By switching from annual payments in advance to quarterly payments in arrears, a property owner has to wait up to 15 months longer to receive their rent. In times of high inflation and when considering the time value of money, this amendment of the payment term is in itself a devaluation of the lease. That said, there are not many commercial leases in any area of business which provide for annual payments in advance, so this could be considered a correction of a payment system that was off sync with commercial norms, but is it an over correction? Further, payment in arrears places the onus on the property owner to chase the tenant for payment after the tenant has already received the use of the land instead of giving the property owner the leverage to remove tenant’s use if payment is not timely received in advance.

Rent Review Provisions

A rent review clause sets out the basis on which the rent is to be reviewed periodically. Historically there were three main types of review. The most common was based on rent tracking inflation through the Consumer Price Index. The second form of review was based on an automatic set percentage increase, often 15% to 25%. The third type of review was based on Open Market Value, which required negotiation between the landowner and mobile operator to determine a fair rent at each review.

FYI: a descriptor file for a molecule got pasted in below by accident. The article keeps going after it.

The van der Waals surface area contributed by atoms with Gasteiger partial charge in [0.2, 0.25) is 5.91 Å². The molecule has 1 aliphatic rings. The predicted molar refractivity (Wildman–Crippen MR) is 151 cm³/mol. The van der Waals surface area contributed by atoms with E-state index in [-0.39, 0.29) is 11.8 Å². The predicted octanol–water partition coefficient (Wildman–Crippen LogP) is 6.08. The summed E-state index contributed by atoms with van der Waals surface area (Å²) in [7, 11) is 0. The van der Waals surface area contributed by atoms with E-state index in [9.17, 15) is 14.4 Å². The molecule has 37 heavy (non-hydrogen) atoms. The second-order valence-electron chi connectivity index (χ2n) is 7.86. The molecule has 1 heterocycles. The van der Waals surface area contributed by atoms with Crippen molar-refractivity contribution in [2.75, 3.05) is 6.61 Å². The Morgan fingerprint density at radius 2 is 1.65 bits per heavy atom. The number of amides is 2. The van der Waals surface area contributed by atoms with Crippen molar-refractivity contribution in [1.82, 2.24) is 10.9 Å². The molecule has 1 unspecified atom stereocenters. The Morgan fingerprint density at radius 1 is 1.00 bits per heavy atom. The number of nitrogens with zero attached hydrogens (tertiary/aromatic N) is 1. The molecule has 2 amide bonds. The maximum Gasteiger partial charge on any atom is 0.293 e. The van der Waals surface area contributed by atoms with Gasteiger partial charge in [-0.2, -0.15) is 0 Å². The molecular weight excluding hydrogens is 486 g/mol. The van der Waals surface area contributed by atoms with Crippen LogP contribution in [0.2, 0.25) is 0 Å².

With each of the three review clauses as outlined above, a property owner was mostly guaranteed a minimum increase of 15% every five years and in some cases up to 30%. More recently, in part due to lower market inflation or even deflation, the basis for carrying out reviews has changed significantly.

In many leases nowadays, the mobile operator will have the right to renew the lease ‘on the same terms and conditions’. This effectively permits the mobile operator to renew the lease without making any upward adjustment to the rent. The other form of review clause used nowadays is where the rent is ‘subject to agreement between the parties acting reasonably’. Quite often this clause has resulted in the rent being reviewed downwards, so the mobile operator actually pays less rent for the renewal term than would have been paid prior to the rent review.

In essence, property owners have effectively gone from a situation where increases of between 15% and 30% every 5 years was the norm, to a position where their rents are remaining static or in some cases decreasing at review. This is one of the most significant changes to telecom leases in the past five years as it gives a mobile operator greater certainty in terms of operating costs.

Co-location / Sharing Rights

Traditionally telecom leases have always allowed the mobile operators to share their infrastructure with other mobile operators. A standard clause allowed the mobile operator to effectively sublet space on a telecoms tower to any other mobile operator. Where subletting happened, a property owner would normally have received through the lease terms a rental increase of about 30% to 50% for each additional operator.